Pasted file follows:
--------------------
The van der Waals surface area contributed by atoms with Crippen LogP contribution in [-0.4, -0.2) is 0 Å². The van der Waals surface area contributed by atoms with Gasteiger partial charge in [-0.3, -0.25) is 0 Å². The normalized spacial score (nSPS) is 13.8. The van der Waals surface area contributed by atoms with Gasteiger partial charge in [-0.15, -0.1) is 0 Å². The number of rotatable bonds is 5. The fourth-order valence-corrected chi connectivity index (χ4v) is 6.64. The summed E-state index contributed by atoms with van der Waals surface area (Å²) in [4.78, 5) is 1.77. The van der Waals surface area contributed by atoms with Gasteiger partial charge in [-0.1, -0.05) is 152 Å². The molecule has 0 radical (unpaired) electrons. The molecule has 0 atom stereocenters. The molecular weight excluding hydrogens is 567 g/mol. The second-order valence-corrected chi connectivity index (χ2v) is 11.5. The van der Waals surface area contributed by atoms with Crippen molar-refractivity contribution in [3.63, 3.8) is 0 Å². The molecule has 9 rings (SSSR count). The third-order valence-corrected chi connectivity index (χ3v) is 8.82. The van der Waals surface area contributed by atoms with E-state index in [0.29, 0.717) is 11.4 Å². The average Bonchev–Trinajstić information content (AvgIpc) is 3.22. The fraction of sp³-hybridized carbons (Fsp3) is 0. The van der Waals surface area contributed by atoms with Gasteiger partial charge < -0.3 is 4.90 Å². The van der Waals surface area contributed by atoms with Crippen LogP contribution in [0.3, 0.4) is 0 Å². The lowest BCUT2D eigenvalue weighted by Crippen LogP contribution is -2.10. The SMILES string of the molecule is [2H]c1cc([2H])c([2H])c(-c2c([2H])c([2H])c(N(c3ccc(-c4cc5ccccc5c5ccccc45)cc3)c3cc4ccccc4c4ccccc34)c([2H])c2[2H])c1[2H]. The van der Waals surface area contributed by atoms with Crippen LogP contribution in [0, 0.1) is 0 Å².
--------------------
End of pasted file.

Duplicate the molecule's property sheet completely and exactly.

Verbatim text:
The van der Waals surface area contributed by atoms with Crippen LogP contribution in [-0.4, -0.2) is 0 Å². The van der Waals surface area contributed by atoms with Gasteiger partial charge in [-0.3, -0.25) is 0 Å². The normalized spacial score (nSPS) is 13.8. The van der Waals surface area contributed by atoms with Gasteiger partial charge in [-0.15, -0.1) is 0 Å². The number of rotatable bonds is 5. The fourth-order valence-corrected chi connectivity index (χ4v) is 6.64. The summed E-state index contributed by atoms with van der Waals surface area (Å²) in [4.78, 5) is 1.77. The van der Waals surface area contributed by atoms with Gasteiger partial charge in [-0.1, -0.05) is 152 Å². The molecule has 0 radical (unpaired) electrons. The molecule has 0 atom stereocenters. The molecular weight excluding hydrogens is 567 g/mol. The second-order valence-corrected chi connectivity index (χ2v) is 11.5. The van der Waals surface area contributed by atoms with Crippen molar-refractivity contribution in [3.63, 3.8) is 0 Å². The molecule has 9 rings (SSSR count). The third-order valence-corrected chi connectivity index (χ3v) is 8.82. The van der Waals surface area contributed by atoms with E-state index in [0.29, 0.717) is 11.4 Å². The average Bonchev–Trinajstić information content (AvgIpc) is 3.22. The fraction of sp³-hybridized carbons (Fsp3) is 0. The van der Waals surface area contributed by atoms with Gasteiger partial charge < -0.3 is 4.90 Å². The van der Waals surface area contributed by atoms with Crippen LogP contribution in [0.3, 0.4) is 0 Å². The lowest BCUT2D eigenvalue weighted by Crippen LogP contribution is -2.10. The SMILES string of the molecule is [2H]c1cc([2H])c([2H])c(-c2c([2H])c([2H])c(N(c3ccc(-c4cc5ccccc5c5ccccc45)cc3)c3cc4ccccc4c4ccccc34)c([2H])c2[2H])c1[2H]. The van der Waals surface area contributed by atoms with Crippen LogP contribution in [0, 0.1) is 0 Å².